In this week's edition of my "Without the Lady" column, I will be showing an interesting game I played last year against the young Filipino GM Wesley So. Despite the early exchange of queens, the game was razor-sharp - imbalanced in terms of structure, activity, and material. Yet these imbalances remained in a form of balance, counteracting each other, until the very end of the game when the complications, by their own accord, simplified to a drawn position.
This game took place in the fifth round of the Quebec Open, in Montreal 2012. At this point I was in good shape in the tournament, having beaten GM Reynaldo Vera in the previous round. The game began with a King's Indian Defense. After the game, when we were analyzing, Wesley So said, "so you like to play King's Indian, huh?" At the time I certainly did, but in general I am not so sure. It's a constant struggle with me, what to play against 1.d4. I recently described the King's Indian to a non-chess-playing friend as the "dark and treacherous vampire-type opening".
Anyway, here is how the game began, but we will be focusing on what happens after the exchange of queens, since that is the topic of my column.
The resulting queenless middlegame is extremely unbalanced. In fact, at the time I considered that I stood better. Optimism in chess is great and really great and can help you to play good moves, so in fact evaluating your position as a little better than it actually is can perhaps help, because you will find your hidden resources. But objectively Black doesn't stand better.
The first thing you might notice is that both sides have passed pawns. While Black's is more advanced, it is well blockaded and might come under attack. While Black can protect it by ...f4, he is loathe to do that since it will block more lines for the dark-squared bishop and take all the tension out of the kingside. White's passed a-pawn, on the other hand, is more healthy, but not immediately annoying. Additionally, if it can be blocked on a2 it can become weak.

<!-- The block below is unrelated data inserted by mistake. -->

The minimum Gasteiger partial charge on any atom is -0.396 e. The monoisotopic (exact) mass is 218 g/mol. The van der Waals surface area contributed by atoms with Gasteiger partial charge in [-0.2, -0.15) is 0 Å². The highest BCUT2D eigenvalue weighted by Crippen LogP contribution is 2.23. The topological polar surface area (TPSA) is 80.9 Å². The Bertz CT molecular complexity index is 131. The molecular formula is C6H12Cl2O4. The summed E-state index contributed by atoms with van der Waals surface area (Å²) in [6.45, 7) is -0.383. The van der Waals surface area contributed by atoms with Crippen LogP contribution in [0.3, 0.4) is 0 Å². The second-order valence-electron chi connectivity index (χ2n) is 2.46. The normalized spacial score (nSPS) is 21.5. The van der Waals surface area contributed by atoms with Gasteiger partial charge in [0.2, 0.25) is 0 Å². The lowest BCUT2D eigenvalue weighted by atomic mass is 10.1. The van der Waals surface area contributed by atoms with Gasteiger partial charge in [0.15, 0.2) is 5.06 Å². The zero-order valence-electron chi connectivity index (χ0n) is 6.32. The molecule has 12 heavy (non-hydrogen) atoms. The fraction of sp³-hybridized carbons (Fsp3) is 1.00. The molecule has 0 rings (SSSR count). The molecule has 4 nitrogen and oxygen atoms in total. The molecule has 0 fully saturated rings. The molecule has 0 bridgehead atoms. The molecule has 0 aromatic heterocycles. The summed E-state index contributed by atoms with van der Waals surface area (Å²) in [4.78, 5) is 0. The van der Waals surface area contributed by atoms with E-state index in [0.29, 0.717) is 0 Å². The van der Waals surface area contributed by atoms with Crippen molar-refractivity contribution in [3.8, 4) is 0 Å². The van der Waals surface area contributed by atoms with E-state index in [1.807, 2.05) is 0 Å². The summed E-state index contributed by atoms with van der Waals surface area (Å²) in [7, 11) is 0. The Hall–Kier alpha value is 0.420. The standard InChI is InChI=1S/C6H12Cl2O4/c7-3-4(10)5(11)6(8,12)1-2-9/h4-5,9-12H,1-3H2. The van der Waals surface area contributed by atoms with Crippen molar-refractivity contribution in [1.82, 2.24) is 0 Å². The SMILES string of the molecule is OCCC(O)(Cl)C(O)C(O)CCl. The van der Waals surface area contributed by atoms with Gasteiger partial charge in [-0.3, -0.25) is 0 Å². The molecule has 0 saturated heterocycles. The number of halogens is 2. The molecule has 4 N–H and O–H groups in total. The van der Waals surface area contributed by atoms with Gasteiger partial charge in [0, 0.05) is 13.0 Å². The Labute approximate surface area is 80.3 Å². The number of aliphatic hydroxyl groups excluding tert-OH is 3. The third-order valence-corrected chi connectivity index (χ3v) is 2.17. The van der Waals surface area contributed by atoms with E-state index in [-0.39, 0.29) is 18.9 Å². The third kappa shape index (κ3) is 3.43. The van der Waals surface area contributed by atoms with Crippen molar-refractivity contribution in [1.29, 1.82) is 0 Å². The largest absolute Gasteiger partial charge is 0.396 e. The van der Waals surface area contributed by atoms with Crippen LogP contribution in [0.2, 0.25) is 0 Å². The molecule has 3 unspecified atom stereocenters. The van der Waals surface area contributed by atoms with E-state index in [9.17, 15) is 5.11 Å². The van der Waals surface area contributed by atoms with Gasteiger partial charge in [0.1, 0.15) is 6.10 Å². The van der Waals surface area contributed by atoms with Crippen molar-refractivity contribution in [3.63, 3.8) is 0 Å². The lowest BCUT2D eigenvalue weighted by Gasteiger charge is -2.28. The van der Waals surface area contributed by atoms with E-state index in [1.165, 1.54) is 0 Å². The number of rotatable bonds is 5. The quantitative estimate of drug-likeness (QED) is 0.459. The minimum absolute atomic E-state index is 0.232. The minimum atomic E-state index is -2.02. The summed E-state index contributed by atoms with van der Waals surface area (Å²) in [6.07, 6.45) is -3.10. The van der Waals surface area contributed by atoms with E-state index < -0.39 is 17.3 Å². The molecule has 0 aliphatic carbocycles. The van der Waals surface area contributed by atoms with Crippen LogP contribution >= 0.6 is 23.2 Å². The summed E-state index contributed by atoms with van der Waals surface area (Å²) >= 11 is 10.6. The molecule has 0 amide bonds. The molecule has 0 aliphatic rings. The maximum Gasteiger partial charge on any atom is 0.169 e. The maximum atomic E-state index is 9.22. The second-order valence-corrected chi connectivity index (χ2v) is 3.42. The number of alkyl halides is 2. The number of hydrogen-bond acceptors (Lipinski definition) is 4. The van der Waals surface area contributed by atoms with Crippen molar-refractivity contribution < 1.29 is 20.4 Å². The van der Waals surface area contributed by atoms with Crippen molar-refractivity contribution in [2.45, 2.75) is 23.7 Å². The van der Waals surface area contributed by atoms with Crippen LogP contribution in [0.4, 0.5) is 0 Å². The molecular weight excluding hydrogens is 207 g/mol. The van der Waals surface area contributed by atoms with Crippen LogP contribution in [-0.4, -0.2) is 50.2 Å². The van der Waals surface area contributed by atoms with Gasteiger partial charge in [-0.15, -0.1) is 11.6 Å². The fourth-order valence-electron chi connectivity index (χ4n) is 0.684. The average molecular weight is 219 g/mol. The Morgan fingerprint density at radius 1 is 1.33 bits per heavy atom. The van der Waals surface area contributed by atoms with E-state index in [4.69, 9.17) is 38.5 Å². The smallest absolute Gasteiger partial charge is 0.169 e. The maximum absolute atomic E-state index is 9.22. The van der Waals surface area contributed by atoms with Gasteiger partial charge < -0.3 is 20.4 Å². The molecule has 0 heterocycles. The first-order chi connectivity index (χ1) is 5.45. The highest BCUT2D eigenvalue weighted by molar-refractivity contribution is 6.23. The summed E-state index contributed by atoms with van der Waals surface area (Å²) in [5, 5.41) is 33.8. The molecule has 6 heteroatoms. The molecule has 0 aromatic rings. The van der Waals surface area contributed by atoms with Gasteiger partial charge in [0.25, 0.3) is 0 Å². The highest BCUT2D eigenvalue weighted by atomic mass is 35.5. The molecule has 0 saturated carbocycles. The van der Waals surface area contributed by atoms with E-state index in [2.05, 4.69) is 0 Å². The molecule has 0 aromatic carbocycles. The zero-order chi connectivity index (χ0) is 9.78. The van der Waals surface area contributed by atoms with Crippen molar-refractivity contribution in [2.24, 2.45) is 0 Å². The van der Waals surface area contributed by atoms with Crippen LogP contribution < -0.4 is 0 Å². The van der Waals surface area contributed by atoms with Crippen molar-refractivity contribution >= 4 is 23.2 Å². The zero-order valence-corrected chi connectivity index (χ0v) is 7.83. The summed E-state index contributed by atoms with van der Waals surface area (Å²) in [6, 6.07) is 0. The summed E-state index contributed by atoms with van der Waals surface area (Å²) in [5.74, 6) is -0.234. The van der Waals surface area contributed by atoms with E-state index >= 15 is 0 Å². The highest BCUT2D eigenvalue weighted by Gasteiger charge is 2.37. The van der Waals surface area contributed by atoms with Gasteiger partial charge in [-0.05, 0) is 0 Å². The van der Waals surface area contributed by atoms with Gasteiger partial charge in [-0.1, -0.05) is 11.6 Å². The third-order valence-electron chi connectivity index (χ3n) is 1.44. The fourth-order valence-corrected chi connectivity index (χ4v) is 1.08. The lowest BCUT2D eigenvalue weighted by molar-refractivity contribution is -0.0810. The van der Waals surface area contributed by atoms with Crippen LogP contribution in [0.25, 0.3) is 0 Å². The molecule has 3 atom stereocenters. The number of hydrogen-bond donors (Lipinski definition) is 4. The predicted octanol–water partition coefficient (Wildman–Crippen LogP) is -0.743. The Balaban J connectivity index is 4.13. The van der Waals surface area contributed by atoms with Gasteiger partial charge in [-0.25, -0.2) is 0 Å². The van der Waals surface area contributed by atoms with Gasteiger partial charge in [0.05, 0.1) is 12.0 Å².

Black has the two bishops. Possibly this was a big reason for my optimism - people who play the King's Indian tend to get a little worked up when they get the opponent's dark-squared bishop. Of course, the two bishops are hardly tearing the board apart at this point, and Black's unopposed dark-squared bishop is quite blocked in. The main advantage White's missing bishop confers on Black is excellent outpost squares on the d-file. Black can place a rook on d4 or possibly d2, and White can hardly exchange it. This gives Black the chance to control the d-file - a major factor.
On the other hand, Black suffers from a very bad knight on e7 - a typical occurrence in this variation of the King's Indian. White, meanwhile, will have a strong knight coming to c4, and Black's c6-pawn could also become weak. A possible plan of a4 followed by b5 could be very strong for White.
Thus, the battle lines are drawn. White has some long-term advantages, if he could consolidate his position. Black must use the dynamic factors in his favor to create immediate problems - in particular, the activity of the rook coming to d4, putting pressure laterally on b4 and e4, the potential activity of the two bishops, and possible pressure on the a- and b- files.
In a short time the picture has changed dramatically. Black has sacrificed the passed e3 pawn, but now all of his pieces (in particular, the knight which used to be the worst piece) are working, laying siege to the white position. The white pieces are passively placed, but they are still tricky - when there are many pieces and few pawns, tactics abound. The black king is also not so safe. I felt that there should "be something" for Black here, and was playing for a win. So defended correctly and the tactics swept the pieces off the board, resulting in a drawn position.
Thus we can see how an extremely unbalanced endgame can be - in fact - balanced and equal. Each side plays the best cards that they have in the position, and when those cards cancel each other out, equality is the result.